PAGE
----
Toy model of matter that exhibits phase transition in dimension 2 and greater. It does not provide numerically exact results by itself, but can serve as a tool to theorize existing and new phase transitions.

Each point in the lattice has two possible states: TODO insert image.

As mentioned at: stanford.edu/~jeffjar/statmech/intro4.html some systems which can be seen as modelled by it include:

- the spins direction (up or down) of atoms in a magnet, which can undergo phase transitions depending on temperature as that characterized by the Curie temperature and an externally applied magnetic fieldNeighboring spins like to align, which lowers the total system energy.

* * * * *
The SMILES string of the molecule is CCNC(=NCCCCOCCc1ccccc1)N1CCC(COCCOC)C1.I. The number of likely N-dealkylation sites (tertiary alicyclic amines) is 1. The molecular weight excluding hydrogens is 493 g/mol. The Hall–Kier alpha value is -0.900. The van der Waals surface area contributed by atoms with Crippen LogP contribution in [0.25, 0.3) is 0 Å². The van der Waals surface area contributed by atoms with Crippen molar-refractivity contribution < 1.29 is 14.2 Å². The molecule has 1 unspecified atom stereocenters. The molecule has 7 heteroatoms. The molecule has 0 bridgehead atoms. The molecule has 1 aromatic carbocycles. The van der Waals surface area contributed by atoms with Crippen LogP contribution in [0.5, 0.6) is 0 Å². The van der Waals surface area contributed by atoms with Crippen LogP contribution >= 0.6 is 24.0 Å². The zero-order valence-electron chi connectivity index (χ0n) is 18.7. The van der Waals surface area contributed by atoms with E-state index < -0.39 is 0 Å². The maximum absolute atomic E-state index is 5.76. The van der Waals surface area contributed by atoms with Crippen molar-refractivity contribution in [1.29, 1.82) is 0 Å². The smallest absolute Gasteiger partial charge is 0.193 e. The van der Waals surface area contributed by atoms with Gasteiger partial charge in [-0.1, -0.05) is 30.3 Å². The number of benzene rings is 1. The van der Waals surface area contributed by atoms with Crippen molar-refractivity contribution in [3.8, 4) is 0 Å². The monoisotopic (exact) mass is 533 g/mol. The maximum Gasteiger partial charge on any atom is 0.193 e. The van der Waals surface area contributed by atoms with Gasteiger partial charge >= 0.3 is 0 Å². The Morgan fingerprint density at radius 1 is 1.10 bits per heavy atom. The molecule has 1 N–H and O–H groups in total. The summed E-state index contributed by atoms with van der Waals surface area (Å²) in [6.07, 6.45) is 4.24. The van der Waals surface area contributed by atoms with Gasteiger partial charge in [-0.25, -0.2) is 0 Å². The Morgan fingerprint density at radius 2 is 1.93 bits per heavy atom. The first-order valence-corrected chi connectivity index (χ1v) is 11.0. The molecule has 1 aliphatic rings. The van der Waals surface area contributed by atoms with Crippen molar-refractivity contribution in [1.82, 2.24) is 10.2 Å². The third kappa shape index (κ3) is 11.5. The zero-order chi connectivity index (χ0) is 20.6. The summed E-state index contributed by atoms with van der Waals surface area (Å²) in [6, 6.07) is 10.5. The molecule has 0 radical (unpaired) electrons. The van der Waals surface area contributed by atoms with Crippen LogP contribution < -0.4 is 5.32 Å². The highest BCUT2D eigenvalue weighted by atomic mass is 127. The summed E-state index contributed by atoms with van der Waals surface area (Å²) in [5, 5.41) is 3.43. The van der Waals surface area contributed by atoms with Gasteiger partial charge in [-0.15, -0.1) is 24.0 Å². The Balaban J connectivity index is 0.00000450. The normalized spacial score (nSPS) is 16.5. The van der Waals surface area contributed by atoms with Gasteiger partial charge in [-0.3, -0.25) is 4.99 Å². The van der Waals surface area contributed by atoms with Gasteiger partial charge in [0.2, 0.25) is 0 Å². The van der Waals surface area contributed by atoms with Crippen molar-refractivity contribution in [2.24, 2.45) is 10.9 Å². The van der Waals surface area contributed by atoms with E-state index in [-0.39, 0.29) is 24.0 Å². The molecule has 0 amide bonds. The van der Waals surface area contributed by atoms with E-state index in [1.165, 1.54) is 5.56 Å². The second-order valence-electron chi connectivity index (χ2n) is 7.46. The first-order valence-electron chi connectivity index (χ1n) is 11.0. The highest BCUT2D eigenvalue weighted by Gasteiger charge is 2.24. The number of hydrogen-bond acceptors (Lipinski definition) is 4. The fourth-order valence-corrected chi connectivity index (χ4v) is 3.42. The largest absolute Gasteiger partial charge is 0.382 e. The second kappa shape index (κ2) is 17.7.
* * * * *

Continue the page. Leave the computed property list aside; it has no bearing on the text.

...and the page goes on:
- the type of atom at a lattice point in a 2-metal alloy, e.g. Fe-C (e.g. steel). TODO: intuition for the neighbour interaction? What likes to be with what? And aren't different phases in different crystal structures?

Also has some funky relations to renormalization TODO.

Bibliography:

TODO what it means to solve an Ising model in general?

stanford.edu/~jeffjar/statmech/lec4.html gives some good notions:

- $<σ_{i}>$ is the expectation value of the value. It is therefore a number between -1.0 an and 1.0, -1.0 means everything is always down, 0.0 means half up half down, and 1.0 means all up
- $<σ_{i}σ_{j}>$: correlation between neighboring states. TODO.